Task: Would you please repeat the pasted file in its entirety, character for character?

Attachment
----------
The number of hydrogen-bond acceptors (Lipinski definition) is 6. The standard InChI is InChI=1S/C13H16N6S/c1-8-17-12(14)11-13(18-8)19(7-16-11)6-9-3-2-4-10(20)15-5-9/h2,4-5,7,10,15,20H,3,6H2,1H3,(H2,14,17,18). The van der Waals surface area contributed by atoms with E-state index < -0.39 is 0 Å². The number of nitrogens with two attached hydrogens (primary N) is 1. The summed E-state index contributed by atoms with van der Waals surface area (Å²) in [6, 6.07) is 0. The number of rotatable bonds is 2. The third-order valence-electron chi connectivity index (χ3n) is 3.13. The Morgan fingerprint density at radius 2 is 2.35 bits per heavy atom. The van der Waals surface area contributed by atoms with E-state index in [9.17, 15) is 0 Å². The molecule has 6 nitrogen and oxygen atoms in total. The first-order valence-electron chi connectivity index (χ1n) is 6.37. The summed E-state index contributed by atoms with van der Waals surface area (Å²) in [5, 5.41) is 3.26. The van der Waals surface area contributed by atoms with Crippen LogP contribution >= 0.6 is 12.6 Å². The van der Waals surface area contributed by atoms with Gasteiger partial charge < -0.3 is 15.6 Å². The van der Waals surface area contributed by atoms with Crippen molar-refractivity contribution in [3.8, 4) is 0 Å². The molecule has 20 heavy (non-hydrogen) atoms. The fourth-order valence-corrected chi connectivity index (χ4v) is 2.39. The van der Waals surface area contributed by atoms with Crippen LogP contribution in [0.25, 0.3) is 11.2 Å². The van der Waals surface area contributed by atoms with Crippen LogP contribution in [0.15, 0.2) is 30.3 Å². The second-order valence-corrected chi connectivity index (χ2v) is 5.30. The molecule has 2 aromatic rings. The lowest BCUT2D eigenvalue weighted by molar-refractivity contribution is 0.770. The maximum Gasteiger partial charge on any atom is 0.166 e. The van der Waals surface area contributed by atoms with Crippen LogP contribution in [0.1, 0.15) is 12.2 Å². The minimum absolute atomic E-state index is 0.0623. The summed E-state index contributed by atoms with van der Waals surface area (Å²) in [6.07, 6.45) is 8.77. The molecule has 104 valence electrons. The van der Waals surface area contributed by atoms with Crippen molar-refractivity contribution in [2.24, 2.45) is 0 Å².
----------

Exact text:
The number of hydrogen-bond acceptors (Lipinski definition) is 6. The standard InChI is InChI=1S/C13H16N6S/c1-8-17-12(14)11-13(18-8)19(7-16-11)6-9-3-2-4-10(20)15-5-9/h2,4-5,7,10,15,20H,3,6H2,1H3,(H2,14,17,18). The van der Waals surface area contributed by atoms with E-state index < -0.39 is 0 Å². The number of nitrogens with two attached hydrogens (primary N) is 1. The summed E-state index contributed by atoms with van der Waals surface area (Å²) in [6, 6.07) is 0. The number of rotatable bonds is 2. The third-order valence-electron chi connectivity index (χ3n) is 3.13. The Morgan fingerprint density at radius 2 is 2.35 bits per heavy atom. The van der Waals surface area contributed by atoms with E-state index in [9.17, 15) is 0 Å². The molecule has 6 nitrogen and oxygen atoms in total. The first-order valence-electron chi connectivity index (χ1n) is 6.37. The summed E-state index contributed by atoms with van der Waals surface area (Å²) in [5, 5.41) is 3.26. The van der Waals surface area contributed by atoms with Crippen LogP contribution >= 0.6 is 12.6 Å². The van der Waals surface area contributed by atoms with Gasteiger partial charge < -0.3 is 15.6 Å². The van der Waals surface area contributed by atoms with Crippen molar-refractivity contribution in [3.8, 4) is 0 Å². The molecule has 20 heavy (non-hydrogen) atoms. The fourth-order valence-corrected chi connectivity index (χ4v) is 2.39. The van der Waals surface area contributed by atoms with Crippen LogP contribution in [0.25, 0.3) is 11.2 Å². The van der Waals surface area contributed by atoms with Crippen LogP contribution in [0.15, 0.2) is 30.3 Å². The second-order valence-corrected chi connectivity index (χ2v) is 5.30. The molecule has 2 aromatic rings. The lowest BCUT2D eigenvalue weighted by molar-refractivity contribution is 0.770. The maximum Gasteiger partial charge on any atom is 0.166 e. The van der Waals surface area contributed by atoms with Crippen LogP contribution in [0.1, 0.15) is 12.2 Å². The minimum absolute atomic E-state index is 0.0623. The summed E-state index contributed by atoms with van der Waals surface area (Å²) in [6.07, 6.45) is 8.77. The molecule has 104 valence electrons. The van der Waals surface area contributed by atoms with Crippen molar-refractivity contribution in [2.24, 2.45) is 0 Å².